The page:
Altavista. Yahoo! – these were the kings of the search engine mountains before a little company called Google arrived. Google was the king of search on the web, and I would argue they still are. But they’ve already lost the mobile search war… Foursquare is far and away my favorite mobile search tool – I need to find a place to eat nearby, figure out if it’s good, and then move on to my next stop. Google fails miserably at this task, and fourquare shines…
Facebook connects you with lots of people you lost contact with 10 years ago. You’re so excited to reconnect. And then you remember why you forgot about them: “Just gave kitty some more milk!”. Yay. Please kill me now… I posted ages ago that the future of the web was all about privacy and intimacy… group chats are still trying to figure themselves out, but current examples are beluga or groupme. They’re amazing and very useful for communicating with small groups of people that matter. I’d be willing to bet you spend more time in this class of apps in 5 years time than on Facebook (or rather that anyone under twenty will. That may or may not be you in 5 years time.)
Finally, in my mind, there are two reasons we use any given app or service 1) raw utility. it works, you use it. Wikipedia is a great example. 2) peacocking. Part of what makes apps gain great popularity is an ability to make a user appear cooler than his/her peers. Using facebook 4 years ago was very cool, very cutting edge. Today, you’re one in 500 million. Using beluga? Congratulations! you and many thousands of other people are using it too (oh wait, facebook acquired beluga. smart move. maybe it will take a little longer to become irrelevant)…. Using google 10 years ago gave you a search edge, today, you’d better be using Quora, etc.
The list of companies is endless, but one of my final favorites is Myspace –> which has been replaced by Soundcloud…. a large part of my job is to try to figure out what’s hot next… the problem is no one can actually see beyond the event horizon. The mobile is a huge disruptor right now – and is driving the up and coming companies I’ve mentioned in this post. It’s a fun game to play, trend spotting and finding cool, useful apps… if you’ve got favorites as well, post them in the comments, or send them via twitter @jasonball. I’d love to know what’s hot. or not. but please don’t send me a note about geocities.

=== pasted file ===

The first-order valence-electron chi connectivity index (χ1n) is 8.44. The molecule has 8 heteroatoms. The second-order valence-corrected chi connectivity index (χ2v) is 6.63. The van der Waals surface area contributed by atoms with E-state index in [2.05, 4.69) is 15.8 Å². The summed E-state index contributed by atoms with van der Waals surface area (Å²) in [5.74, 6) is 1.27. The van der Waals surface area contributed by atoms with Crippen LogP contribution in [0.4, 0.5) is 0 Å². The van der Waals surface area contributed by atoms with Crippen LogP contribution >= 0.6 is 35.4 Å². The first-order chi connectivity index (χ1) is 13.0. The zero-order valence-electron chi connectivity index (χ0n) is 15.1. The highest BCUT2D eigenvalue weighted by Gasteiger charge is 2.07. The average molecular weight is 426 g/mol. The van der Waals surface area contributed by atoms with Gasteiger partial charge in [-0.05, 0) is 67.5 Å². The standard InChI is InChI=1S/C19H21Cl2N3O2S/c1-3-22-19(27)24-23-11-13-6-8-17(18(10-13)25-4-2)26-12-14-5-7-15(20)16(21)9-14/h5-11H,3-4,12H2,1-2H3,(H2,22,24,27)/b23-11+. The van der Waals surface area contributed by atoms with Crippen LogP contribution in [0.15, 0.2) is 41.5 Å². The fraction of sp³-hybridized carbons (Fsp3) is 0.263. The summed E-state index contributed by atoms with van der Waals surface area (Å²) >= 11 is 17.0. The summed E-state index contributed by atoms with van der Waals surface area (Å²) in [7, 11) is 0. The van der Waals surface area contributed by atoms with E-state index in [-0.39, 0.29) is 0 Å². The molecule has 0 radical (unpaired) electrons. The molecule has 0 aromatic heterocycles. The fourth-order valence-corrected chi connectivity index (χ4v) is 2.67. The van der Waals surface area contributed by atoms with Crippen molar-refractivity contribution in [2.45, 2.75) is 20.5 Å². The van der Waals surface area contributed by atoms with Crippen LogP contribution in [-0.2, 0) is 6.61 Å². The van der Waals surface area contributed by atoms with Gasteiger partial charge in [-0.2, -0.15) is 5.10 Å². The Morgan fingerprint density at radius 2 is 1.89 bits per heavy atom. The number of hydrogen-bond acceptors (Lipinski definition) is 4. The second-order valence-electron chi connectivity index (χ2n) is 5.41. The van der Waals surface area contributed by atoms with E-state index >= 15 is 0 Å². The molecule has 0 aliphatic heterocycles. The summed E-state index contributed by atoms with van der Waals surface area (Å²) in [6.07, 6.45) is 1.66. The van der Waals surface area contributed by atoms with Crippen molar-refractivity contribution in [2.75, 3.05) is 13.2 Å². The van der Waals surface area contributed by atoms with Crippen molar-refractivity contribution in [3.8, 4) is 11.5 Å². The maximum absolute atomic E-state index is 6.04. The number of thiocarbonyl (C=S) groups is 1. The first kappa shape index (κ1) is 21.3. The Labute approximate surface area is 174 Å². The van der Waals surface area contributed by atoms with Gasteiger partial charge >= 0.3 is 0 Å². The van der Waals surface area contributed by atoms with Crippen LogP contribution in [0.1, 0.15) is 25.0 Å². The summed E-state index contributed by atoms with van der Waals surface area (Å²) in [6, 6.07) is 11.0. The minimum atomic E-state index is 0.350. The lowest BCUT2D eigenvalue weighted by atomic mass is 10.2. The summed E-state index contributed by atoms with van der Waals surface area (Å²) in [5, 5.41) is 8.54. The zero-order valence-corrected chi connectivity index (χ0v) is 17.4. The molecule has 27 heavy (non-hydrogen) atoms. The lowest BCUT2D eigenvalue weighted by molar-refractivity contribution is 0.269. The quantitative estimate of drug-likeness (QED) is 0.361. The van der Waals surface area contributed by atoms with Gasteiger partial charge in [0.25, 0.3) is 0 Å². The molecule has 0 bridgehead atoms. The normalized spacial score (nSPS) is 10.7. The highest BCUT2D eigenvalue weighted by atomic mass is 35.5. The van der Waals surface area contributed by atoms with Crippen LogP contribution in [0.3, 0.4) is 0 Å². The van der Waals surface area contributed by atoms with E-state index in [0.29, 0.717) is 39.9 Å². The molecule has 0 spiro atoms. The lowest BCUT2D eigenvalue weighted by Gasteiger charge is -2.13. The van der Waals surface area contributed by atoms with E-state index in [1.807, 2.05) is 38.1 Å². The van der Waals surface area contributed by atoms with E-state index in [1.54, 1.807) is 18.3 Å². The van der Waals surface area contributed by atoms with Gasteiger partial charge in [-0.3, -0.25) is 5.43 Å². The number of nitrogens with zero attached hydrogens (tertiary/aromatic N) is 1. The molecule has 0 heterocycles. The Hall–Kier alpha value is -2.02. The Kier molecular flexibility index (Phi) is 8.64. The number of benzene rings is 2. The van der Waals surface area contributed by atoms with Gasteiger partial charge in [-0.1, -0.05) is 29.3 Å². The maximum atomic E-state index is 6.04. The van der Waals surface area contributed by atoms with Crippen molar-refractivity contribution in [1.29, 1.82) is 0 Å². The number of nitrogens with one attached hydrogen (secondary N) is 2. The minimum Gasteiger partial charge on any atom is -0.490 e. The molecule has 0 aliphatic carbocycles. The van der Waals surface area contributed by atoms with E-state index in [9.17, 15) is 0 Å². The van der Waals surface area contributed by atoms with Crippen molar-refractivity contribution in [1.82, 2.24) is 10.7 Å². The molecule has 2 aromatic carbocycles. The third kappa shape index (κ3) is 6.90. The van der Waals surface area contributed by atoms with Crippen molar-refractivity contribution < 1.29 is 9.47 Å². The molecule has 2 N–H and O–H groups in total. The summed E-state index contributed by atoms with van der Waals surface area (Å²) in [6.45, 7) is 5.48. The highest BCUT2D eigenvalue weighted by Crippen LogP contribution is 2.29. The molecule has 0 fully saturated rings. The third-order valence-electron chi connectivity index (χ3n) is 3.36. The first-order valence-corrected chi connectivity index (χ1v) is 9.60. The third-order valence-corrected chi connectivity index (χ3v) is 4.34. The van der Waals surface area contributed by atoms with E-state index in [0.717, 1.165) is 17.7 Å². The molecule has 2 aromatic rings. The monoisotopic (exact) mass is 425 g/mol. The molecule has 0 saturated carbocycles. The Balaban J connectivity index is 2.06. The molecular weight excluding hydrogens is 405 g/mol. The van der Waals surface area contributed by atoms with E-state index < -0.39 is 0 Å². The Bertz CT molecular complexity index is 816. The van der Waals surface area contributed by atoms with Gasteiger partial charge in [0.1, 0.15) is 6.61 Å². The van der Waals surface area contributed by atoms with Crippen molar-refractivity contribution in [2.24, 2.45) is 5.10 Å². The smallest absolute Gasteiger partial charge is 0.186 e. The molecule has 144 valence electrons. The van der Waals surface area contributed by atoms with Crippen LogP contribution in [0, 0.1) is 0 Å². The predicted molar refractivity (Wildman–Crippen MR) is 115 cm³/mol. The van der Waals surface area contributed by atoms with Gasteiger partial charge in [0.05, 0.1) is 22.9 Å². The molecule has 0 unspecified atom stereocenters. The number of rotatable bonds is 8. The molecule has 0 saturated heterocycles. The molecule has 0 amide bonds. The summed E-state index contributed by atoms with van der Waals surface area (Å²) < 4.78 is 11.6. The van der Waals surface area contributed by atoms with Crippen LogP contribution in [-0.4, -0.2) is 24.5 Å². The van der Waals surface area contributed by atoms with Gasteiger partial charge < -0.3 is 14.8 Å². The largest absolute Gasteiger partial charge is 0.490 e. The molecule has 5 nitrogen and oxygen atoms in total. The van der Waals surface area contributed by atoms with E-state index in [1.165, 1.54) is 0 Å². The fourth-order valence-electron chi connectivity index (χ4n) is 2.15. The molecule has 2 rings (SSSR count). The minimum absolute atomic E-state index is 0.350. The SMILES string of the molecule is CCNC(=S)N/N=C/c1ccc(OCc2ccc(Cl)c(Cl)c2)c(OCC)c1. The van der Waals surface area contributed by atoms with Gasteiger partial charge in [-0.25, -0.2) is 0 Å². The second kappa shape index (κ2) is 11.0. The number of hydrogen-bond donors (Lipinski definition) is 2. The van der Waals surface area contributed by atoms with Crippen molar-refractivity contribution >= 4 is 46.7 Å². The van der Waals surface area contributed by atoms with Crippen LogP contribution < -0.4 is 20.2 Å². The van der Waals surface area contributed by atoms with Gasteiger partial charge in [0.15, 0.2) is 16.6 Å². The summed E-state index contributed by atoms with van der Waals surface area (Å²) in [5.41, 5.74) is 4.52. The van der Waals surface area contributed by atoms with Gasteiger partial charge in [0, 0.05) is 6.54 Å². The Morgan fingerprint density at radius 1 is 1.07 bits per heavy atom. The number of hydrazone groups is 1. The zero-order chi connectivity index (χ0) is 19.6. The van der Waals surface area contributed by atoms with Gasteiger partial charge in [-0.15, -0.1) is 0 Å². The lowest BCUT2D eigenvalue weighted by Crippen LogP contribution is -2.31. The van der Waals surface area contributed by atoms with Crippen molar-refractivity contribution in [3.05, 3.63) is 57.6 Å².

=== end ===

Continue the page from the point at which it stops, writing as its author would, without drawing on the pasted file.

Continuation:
I spotted today that Gowalla is innovating on the business model front:
Companies (or anyone really) can get a custom stamp for their spot (vs a generic coffee cup, etc), plus the spot gets special promotion inside Gowalla. Prices vary, but a spot tomorrow in Austin is only $150. But, if you want to promote your spot for next August in San Francisco, it’ll cost you a little over $1,000.
I’m thinking these could make great Christmas presents. Find out more and get your own badge here.
I picked up the May copy of Wired’s UK edition this week. I’ve always preferred the US version since I’m not in the US- it keeps me up to speed on what’s happening there- but it hit me how powerful the UK version is for the European start-up scene.
Enter the Wired 100 People.
Everyone knows the legends in the Valley, and everyone goes on and on about the Valley (it *is* a special place afterall). I’ve been here for 10 years and Europe has always had problems gaining start-up momentum – there’s no epicenter, there’s no critical mass- and there are no Heros.
Wired is creating local Heros, and I applaud them for it. Singling out successful entrepreneurs, investors, inventors- and holding them up – is something Europe desperately needs. It’s not going to instantly make a scene- but the Wired 100 + the Silicon Alley map they produced last year + …. starts to create a sense of community. And that’s just what Europe needs.
(Also, special congratulations to you Reshma for coming in at number 12. Reshma Sohoni is CEO of Seedcamp- another group that’s doing a great job building a strong European start-up scene. If you’re just starting out, and you don’t know about Seedcamp- you need to get to one of their mini seedcamps as soon as you can.)
Good post over at Genuine VC yesterday covering the History of the Web:
…a transition among three distinct phases of consumers’ primary activity online from receiving, to hunting, and now doing…
Receiving, Hunting, Doing is a good indication of what we’ve seen so far- and I think we’re going full circle to "Receiving" again- only this time from intelligent sources.
Two examples are Kwiry or Tripit. With Tripit, you email them your travel itneratry and they scour the web in the background and send you a nice package of maps, directions, thoughtful suggestions, etc.
…I also think there’s a huge opportunity to get to data sooner via the sensor revolution. When phones report location, when phones listen to ambient sound, when credit cards report spending patterns, when cars report their miles traveled, when we’re increasingly turning every device into a sensor for the global brain, there will be more and more sources of data to be mined…
All of which means the process is reversing: doing by machines, hunting by spiders and receiving by users- remix and repeat.